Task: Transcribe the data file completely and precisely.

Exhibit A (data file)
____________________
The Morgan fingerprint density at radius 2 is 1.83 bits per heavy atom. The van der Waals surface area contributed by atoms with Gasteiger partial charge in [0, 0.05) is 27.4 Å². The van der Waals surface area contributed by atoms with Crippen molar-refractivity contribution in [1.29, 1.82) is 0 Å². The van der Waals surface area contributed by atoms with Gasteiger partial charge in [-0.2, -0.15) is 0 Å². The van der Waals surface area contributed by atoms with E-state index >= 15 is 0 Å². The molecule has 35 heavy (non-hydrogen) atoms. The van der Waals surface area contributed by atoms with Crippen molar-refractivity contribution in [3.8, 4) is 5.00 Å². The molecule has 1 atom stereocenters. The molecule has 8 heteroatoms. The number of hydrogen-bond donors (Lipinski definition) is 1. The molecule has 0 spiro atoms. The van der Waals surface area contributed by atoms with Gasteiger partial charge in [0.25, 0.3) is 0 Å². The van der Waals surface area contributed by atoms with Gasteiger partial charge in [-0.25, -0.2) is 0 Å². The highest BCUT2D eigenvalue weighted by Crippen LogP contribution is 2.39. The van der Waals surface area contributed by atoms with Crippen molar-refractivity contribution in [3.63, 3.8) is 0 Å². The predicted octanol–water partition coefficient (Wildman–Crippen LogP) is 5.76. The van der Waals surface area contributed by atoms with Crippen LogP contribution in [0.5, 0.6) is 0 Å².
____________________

The Morgan fingerprint density at radius 2 is 1.83 bits per heavy atom. The van der Waals surface area contributed by atoms with Gasteiger partial charge in [0, 0.05) is 27.4 Å². The van der Waals surface area contributed by atoms with Crippen molar-refractivity contribution in [1.29, 1.82) is 0 Å². The van der Waals surface area contributed by atoms with Gasteiger partial charge in [-0.2, -0.15) is 0 Å². The van der Waals surface area contributed by atoms with E-state index >= 15 is 0 Å². The molecule has 35 heavy (non-hydrogen) atoms. The van der Waals surface area contributed by atoms with Crippen molar-refractivity contribution in [3.8, 4) is 5.00 Å². The molecule has 1 atom stereocenters. The molecule has 8 heteroatoms. The number of hydrogen-bond donors (Lipinski definition) is 1. The molecule has 0 spiro atoms. The van der Waals surface area contributed by atoms with Gasteiger partial charge in [0.25, 0.3) is 0 Å². The van der Waals surface area contributed by atoms with Gasteiger partial charge in [-0.25, -0.2) is 0 Å². The highest BCUT2D eigenvalue weighted by Crippen LogP contribution is 2.39. The van der Waals surface area contributed by atoms with Crippen molar-refractivity contribution in [3.63, 3.8) is 0 Å². The predicted octanol–water partition coefficient (Wildman–Crippen LogP) is 5.76. The van der Waals surface area contributed by atoms with Crippen LogP contribution in [0.5, 0.6) is 0 Å².